Exelon Corporation (EXC) was always such a strong company with a great stock performance leading up to the middle of 2008. However, once the stock hit $90, it tumbled downhill and hasn't recovered. Why such a terrible performance for a utility company that was previously so stable?
The initial large plunge in the stock in the second half of 2008 was related to the financial crisis and plunging commodity prices. Exelon's revenue took an 8% plunge from 2008 to 2009, but has since recovered. Earnings per share decreased every year since 2008. Earnings growth is what drives stock prices higher, so the falling earnings trend is what led to the falling stock price.
Falling natural gas prices have contributed to the decrease in Exelon's earnings power. Exelon handles 20% of the U.S. nuclear power capacity with 10 power plants and 17 reactors. The problem is that 93% of Exelon's electricity generation comes from nuclear. The decrease in natural gas prices have caused the company's earnings from nuclear to 'melt down'.
Exelon is now undervalued with a forward PE ratio of 12.64 and a price to book ratio of only 1.52. However, the stock has not shown evidence of bottoming yet. It will take a reversal in natural gas prices to see a reversal in Exelon's stock. Once natural gas prices are back on an upward trend, Exelon stock should recover.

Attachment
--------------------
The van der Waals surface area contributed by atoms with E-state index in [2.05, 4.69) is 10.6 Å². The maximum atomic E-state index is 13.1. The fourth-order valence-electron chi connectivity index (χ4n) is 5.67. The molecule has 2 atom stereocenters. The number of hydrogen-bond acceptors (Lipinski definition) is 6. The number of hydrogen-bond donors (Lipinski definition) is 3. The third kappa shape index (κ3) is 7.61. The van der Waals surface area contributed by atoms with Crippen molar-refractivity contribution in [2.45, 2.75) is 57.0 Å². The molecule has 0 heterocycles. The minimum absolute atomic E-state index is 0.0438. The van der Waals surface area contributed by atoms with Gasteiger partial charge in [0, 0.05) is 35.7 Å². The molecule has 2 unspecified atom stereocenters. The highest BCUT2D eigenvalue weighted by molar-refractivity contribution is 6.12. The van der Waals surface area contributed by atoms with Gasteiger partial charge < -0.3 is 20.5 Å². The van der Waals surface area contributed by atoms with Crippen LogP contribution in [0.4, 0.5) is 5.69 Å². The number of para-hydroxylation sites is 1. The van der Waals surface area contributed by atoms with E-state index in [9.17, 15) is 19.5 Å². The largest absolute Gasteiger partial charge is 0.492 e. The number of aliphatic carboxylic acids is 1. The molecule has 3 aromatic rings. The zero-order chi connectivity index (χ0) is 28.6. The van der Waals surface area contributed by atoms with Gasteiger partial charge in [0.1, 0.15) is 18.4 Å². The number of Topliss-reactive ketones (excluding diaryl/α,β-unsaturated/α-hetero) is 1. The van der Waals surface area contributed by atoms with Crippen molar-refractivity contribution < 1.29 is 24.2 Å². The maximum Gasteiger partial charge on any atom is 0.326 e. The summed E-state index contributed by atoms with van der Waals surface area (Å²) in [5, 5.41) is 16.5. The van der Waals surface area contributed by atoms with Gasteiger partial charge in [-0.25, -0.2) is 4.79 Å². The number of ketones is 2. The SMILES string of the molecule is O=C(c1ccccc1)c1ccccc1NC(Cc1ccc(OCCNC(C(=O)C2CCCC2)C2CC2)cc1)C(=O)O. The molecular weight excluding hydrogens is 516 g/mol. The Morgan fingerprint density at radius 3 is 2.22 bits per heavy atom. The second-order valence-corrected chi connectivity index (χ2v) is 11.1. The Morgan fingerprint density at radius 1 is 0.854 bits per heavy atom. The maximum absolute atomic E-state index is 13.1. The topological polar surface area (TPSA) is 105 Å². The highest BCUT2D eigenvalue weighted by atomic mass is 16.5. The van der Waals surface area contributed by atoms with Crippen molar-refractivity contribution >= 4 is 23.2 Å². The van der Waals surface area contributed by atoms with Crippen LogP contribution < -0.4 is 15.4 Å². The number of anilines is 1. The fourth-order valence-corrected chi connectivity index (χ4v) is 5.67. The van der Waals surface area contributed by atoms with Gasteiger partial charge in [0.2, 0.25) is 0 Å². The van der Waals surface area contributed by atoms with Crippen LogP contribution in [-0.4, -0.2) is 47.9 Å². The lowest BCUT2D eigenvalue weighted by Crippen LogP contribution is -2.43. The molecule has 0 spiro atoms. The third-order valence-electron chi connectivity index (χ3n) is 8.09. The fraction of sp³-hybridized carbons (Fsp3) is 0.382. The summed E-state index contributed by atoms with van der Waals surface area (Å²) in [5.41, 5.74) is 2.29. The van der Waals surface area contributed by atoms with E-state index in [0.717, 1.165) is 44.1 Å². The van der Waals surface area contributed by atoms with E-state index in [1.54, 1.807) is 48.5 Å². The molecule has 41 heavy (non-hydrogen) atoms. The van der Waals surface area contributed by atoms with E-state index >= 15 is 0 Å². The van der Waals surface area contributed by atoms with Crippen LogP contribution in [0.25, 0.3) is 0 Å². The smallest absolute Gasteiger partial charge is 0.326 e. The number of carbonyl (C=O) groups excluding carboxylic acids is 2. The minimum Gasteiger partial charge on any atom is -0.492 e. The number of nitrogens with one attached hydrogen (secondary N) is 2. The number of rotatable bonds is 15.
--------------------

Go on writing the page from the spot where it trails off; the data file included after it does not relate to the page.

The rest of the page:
The Constellation merger is expected to be completed in August 2012. This merger provides Exelon with another million customers to add to its current base of 6.6 million utility customers. Revenues are expected to increase from $18.9 billion to $32.7 billion.
Earnings per share for 2012 are expected to be in the range of $2.55 - $2.85, which is lower than analyst's expectations of $2.89. The company's earnings growth has decreased at a 2.45% pace annually for the last five years. For the next five years, earnings growth is expected to decrease by 3.79% annually. However, that is taking into consideration this year's expected loss of 30%. Next year, Exelon is expected to achieve earnings growth of 2.4%.
As the EIA expects electricity generation to increase by 24% for natural gas usage, the higher demand is expected to cause natural gas prices to rise. This should allow the stock of Exelon to bottom out and begin rising as its nuclear generation increases in profitability.
Exelon's current dividend yield is an attractive 4.1%. This will provide income while shareholders wait for a turnaround in the stock. I can't say exactly when the stock will start a new uptrend, but I do think that Exelon will prove to be a good investment for the long-term with a time horizon of five to ten years or more.
Disclosure: I have no positions in any stocks mentioned, and no plans to initiate any positions within the next 72 hours.